October 30, 2014 / 12:07 PM / 3 years ago

Islamic State fighters kill 220 Iraqis from tribe that opposed them

4 Min Read

BAGHDAD (Reuters) - Islamic State militants executed at least 220 Iraqis in retaliation against a tribe's opposition to their takeover of territory west of Baghdad, security sources and witnesses said.

Two mass graves were discovered on Thursday containing some of the 300 members of the Sunni Muslim Albu Nimr tribe that Islamic State had seized this week. The captives, men aged between 18 and 55, had been shot at close range, witnesses said.

The bodies of more than 70 Albu Nimr men were dumped near the town of Hit in the Sunni heartland Anbar province, according to witnesses who said most of the victims were members of the police or an anti-Islamic State militia called Sahwa (Awakening).

"Early this morning we found those corpses and we were told by some Islamic State militants that 'those people are from Sahwa, who fought your brothers the Islamic State, and this is the punishment of anybody fighting Islamic State'," a witness said.

The insurgents had ordered men from the tribe to leave their villages and go to Hit, 130 km (80 miles) west of Baghdad, promising them "safe passage", tribal leaders said. They were then seized and shot.

A mass grave near the city of Ramadi, also in Anbar province, contained 150 members of the same tribe, security officials said.

The Awakening militia were established with the encouragement of the United States to fight al Qaeda during the U.S. "surge" offensive of 2006-2007.

Washington, which no longer has ground forces in Iraq but is providing air support, hopes the government can rebuild the shaky alliance with Sunni tribes, particularly in Anbar which is now mostly under the control of Islamic State, a group that follows an ultra-hardline version of Sunni Islam.

But Sunni tribal leaders complain that Shi'ite Prime Minister Haider al-Abadi has failed to deliver on promises of weapons to counter Islamic State's machineguns, sniper rifles, rocket-propelled grenades and tanks.

Sheikh Naeem al-Ga'oud, one of the leaders of the Albu Nimir tribe, said: "The Americans are all talk and no action."

Islamic State was on the march in Anbar this year even before it seized much of northern Iraq in June. As the government and fighters from the autonomous Kurdish region have begun to recapture territory in the north, Islamic State has pressed its advances in Anbar, coming ever closer to Baghdad.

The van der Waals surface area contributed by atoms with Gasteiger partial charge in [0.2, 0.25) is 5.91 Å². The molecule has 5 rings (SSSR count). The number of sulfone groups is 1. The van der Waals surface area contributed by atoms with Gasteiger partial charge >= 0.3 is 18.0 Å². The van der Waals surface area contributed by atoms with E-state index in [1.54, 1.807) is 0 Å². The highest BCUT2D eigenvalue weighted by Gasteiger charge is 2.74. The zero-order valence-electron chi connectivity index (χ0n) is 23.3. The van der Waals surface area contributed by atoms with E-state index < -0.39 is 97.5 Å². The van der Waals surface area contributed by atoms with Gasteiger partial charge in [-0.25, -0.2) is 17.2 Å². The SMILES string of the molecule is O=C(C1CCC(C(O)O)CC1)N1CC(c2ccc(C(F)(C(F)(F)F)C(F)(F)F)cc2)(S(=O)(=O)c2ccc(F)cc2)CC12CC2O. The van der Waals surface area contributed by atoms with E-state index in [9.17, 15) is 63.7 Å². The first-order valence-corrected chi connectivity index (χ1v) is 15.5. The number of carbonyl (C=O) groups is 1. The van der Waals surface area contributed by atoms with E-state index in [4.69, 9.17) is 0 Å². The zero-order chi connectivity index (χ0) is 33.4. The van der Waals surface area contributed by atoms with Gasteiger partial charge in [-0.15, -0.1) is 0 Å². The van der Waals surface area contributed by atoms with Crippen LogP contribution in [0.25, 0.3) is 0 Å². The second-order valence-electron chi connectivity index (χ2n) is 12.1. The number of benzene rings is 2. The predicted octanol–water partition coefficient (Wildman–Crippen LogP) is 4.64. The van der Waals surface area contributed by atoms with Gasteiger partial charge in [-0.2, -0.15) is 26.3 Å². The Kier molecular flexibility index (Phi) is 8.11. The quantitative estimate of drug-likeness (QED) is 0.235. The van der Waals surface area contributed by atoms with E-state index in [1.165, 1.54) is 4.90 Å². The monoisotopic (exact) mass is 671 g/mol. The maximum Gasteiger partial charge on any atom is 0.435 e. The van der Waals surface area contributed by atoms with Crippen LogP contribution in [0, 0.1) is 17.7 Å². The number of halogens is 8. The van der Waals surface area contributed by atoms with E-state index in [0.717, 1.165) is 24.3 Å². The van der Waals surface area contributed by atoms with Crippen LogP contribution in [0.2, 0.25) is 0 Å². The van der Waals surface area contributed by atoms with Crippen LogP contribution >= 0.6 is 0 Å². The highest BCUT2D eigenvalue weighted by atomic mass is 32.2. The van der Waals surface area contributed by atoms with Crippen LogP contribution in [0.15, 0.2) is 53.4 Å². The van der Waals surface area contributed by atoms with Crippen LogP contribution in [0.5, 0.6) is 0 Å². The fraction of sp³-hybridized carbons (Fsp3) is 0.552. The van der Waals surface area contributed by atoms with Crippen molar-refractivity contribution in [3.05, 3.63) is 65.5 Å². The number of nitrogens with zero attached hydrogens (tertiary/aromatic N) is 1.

Refinery Town

In the north, government forces said they were closing in on the city of Baiji from two sides on Thursday in an attempt to break Islamic State's siege of Iraq's biggest oil refinery.

A member of the Iraqi security forces said they might enter the city in the next few hours but he acknowledged that roadside bombs and landmines were slowing the advance.

"Now we are close to the checkpoint of southern Baiji, which means less than 500 metres from the town," he said, requesting anonymity. "We haven’t seen strong resistance by them (Islamic State) but we are stopping every kilometre to defuse landmines."

His account could not be independently confirmed.

Islamic State fighters seized Baiji and surrounded the sprawling refinery in June during a lightning offensive through northern Iraq. The group also controls a swathe of territory in neighbouring Syria and has proclaimed a caliphate straddling both countries.

Iraqi Kurdish peshmerga fighters entered the Syrian town of Kobani on Thursday to help efforts to push back Islamic State militants who have besieged the town for the last 40 days.

Islamic State, an al Qaeda offshoot, has beheaded or shot dead anyone it captures who opposes its ideology. Its gunmen systematically executed about 600 inmates from Badoush Prison near the city of Mosul in June, Human Rights Watch said on Thursday.

Citing the accounts of 15 survivors, it said the group singled out Shi'ite prisoners, forced them to kneel along the edge of a nearby ravine and shot them with assault rifles and automatic weapons.

Writing by Michael Georgy; Editing by Robin Pomeroy

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